• Last updated on November 11, 2022

The Supreme Court expanded the definition of interstate commerce to justify federal regulation supporting much New Deal legislation.

The Agricultural Adjustment Act of 1938Agricultural Adjustment Act of 1938, part of the New Deal legislation, placed quotas on the amount of grain that could be produced. Roscoe Filburn was a small farmer who raised wheat for his own consumption and to feed his own livestock. In 1941 he exceeded his quota and was penalized by the federal government. Although Filburn did not engage in any commerce beyond his locality and never across state lines, the Supreme Court unanimously ruled against him, arguing that his own consumption reduced the sales others would have made to him across state lines and therefore affected interstate commerce. The Court upheld the 1938 act and, by implication, much New Deal legislation. In the early 1930’s, the Court’s reluctance to approve New Deal legislation led Franklin D. Roosevelt to attempt a Court-packing plan; however, he eventually appointed enough members (and persuaded others to change their minds) to control the Court. This complete control was evident in this unanimous opinion. With interstate commerce so broadly defined there was virtually no limit to the power of the federal government to regulate commerce.New DealCommerce clause;Wickard v. Filburn[Wickard v. Filburn]New Deal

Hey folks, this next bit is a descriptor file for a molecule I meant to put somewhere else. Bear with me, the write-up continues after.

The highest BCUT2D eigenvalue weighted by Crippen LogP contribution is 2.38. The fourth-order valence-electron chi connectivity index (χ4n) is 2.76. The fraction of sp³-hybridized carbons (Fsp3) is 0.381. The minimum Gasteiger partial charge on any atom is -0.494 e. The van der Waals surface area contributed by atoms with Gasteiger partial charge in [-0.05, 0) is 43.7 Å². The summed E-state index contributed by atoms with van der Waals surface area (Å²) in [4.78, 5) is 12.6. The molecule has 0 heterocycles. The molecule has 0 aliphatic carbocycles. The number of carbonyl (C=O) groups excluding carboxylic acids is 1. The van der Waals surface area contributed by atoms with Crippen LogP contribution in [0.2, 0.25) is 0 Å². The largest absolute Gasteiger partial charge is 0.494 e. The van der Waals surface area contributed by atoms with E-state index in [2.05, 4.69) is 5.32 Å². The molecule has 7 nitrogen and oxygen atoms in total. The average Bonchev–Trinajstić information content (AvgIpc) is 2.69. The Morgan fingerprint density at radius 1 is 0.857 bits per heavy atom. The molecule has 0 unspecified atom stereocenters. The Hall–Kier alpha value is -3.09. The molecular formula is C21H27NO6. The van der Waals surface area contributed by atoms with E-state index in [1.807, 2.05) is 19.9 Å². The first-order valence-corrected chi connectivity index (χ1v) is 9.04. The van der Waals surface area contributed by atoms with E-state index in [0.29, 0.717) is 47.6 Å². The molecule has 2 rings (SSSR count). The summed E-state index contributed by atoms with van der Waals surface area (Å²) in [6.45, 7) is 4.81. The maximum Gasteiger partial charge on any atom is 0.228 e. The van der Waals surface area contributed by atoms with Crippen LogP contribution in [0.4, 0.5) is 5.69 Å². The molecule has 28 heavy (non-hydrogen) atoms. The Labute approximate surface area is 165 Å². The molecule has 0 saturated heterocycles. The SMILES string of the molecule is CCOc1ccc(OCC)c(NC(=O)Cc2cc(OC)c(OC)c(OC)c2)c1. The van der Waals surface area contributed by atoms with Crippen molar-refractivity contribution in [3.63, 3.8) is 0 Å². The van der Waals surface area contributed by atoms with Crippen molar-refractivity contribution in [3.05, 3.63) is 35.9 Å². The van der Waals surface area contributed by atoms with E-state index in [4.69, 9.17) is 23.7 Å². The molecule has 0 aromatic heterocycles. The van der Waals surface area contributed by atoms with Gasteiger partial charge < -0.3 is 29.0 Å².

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Categories: History